To determine the specific capacity of the investigated materials, the following procedure is performed. Using connections of Faraday law with obtained charge capacities, insets in Figs. 4a) and b):

$$m({\text{MC}}{\operatorname{l} _n})={Q_{\text{c}}}\frac{{M({\text{MC}}{\operatorname{l} _n})}}{{nF}}$$

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the mass for every corresponding charge is calculated, and shown in the inset in Fig. 5 as the dependence of the mass on applied current, and extrapolated to zero current density. In that way, the maximum available AgCl mass of 5.2 mg cm− 2 and for PbCl2 4.4 mg cm− 2 is estimated. With the obtained mass the specific currents are calculated by dividing current densities by mass. As can be seen in Fig. 5 for AgCl specific current ranges from 0.4 to 2.9 A g− 1, while for PbCl2 ranges from 0.45 to 3.44 A g− 1. The theoretical specific capacity per gram of corresponding metal chlorides is determined using the following equation:

$${q_{{\text{s,T}}}}=\frac{{M({\text{MC}}{\operatorname{l} _n})}}{{nF}}$$

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where *M*, g mol− 1, is the molar mass of metal chlorides, *n* is the number of exchanged electrons, and *F*, 26.8 Ah mol− 1, Faraday constant. The theoretical specific capacity for AgCl is 188 mAh g− 1, and for PbCl2 is 193 mAh g− 1. From Fig. 5 can be seen that obtained specific capacity for AgCl tends to the theoretical values for low current densities, while for PbCl2 obtained discharge capacity of ~ 125 mAh g− 1 for smaller current density is significantly reduced compared to the theoretical values. Considering theoretical specific capacity and specific currents it can be calculated that electrodes are discharged with a very high *Q*-rate, from 2*Q* to 15.4*Q* for AgCl, and from 2.3*Q* to 17.8*Q* for PbCl2, so it could be suggested that solid-state conversion of PbCl2 to Pb is not so fast and utilization of the active mass is limited.

The cyclic stability of the materials is investigated over 200 cycles, at the current density of 15 mA cm− 2. Some unusual behavior is observed, as can be seen in Fig. 6. For AgCl, after initial practically constant capacity, some small decay is observed followed by ~ 20% increase of the initial capacity, inset in Fig. 6. PbCl2 electrodes show a practically constant increase of charge-discharge capacity and after 200 cycles are higher for ~ 50% than the initial value. The increase of the capacity could be explained that under the very high charge-discharge rate, 15.4*Q* for AgCl|Ag and 17.5*Q* for PbCl2|Pb, due to the extensive mechanical straining some cracks in the relatively compact chloride deposits are formed, allowing further dissolution of underlying metals and formation of more metal chlorides onto the electrode surface.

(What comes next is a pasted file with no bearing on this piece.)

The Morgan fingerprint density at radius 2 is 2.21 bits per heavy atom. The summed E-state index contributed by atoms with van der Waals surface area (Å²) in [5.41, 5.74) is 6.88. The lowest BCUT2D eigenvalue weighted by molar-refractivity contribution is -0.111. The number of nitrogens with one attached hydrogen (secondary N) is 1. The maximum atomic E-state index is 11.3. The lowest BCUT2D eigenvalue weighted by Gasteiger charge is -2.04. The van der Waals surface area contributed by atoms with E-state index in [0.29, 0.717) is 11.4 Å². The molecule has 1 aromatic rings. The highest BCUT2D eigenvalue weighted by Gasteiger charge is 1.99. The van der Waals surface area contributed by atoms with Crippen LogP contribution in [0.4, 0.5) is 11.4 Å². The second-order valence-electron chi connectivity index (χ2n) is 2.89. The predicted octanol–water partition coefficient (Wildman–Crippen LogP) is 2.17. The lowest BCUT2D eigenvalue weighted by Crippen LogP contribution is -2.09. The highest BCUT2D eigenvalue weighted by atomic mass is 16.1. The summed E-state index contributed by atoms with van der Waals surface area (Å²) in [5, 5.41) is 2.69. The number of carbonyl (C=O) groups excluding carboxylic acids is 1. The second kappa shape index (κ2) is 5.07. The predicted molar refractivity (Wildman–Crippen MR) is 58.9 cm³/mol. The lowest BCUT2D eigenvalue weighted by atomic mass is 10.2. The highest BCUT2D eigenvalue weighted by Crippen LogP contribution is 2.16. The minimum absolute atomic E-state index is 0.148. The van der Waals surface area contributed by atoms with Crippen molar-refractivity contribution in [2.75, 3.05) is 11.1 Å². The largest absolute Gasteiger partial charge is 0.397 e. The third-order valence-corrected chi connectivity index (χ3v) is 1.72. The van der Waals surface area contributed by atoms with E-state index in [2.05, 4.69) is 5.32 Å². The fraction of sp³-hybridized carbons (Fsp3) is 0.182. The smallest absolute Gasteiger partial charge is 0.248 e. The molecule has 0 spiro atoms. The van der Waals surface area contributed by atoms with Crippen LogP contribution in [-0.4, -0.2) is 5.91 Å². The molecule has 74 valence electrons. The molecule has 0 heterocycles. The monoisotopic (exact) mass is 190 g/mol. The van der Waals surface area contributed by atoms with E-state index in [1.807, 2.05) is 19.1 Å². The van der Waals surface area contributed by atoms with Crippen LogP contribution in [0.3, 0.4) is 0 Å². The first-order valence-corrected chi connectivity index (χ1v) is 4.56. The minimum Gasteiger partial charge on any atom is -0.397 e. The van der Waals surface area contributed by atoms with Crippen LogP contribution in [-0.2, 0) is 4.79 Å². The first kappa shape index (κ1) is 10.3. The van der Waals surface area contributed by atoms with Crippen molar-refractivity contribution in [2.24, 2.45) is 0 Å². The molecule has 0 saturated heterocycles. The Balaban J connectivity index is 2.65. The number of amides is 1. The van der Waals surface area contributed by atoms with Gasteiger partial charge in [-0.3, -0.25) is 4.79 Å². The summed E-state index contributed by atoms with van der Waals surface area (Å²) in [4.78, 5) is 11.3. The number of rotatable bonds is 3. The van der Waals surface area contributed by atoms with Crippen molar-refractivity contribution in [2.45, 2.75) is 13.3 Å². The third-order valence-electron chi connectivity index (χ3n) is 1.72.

## 3.3. Potential characteristics of magnesium quasi-rechargeable cells

To investigate the potential characteristic of quasi-rechargeable Mg-based cells, during the charge-discharge experiments, potentials are also recorded versus the quasi-reversible Mg alloy AZ63 reference electrode. Due to the very small polarization of Mg alloy [27], the potential could be considered, in the first approximation, as cell voltage. As mentioned in the experimental, this is done to avoid the formation of the Mg(OH)2 and pH change in limited cell volume, which is not the case for the real systems potentially applied in seawater. For AZ63|AgCl system very flat potentials around 1.5 V are obtained, while for AZ63|PbCl2 around 1 V, Figs. 7a) and b). Reactions that occurred during the charge are, at the positive electrode:

Ag + Cl– → AgCl + e– (5)

or

Pb + 2Cl– → PbCl2 + 2e– (5a)

and at a negative AZ63 electrode, because Mg2+ cannot be deposited from an aqueous solution, will be hydrogen evolution:

2H2O + 2e– → H2 + 2OH– (6)

Discharge can be associated with the following reactions, at the positive electrode:

AgCl + e– → Ag + Cl– (7)

or

PbCl2 + 2e– → Pb + 2Cl– (7a)

and at the negative electrode:

Mg → Mg2+ + 2e– (8)

To roughly calculate the specific capacity, energy, and power of the potential cell, first, the specific current, *I*s is calculated based on the following equation:

$${I_{\text{s}}}=\frac{I}{{m[{\text{MC}}{\operatorname{l} _n}]+m({\text{Mg}})]}}$$

9

The mass of magnesium in grams is calculated using the Faraday law and obtained discharge capacities, *Q*d in Ah, of the AgCl and PbCl2, shown in the insets of Figs. 4a) and b):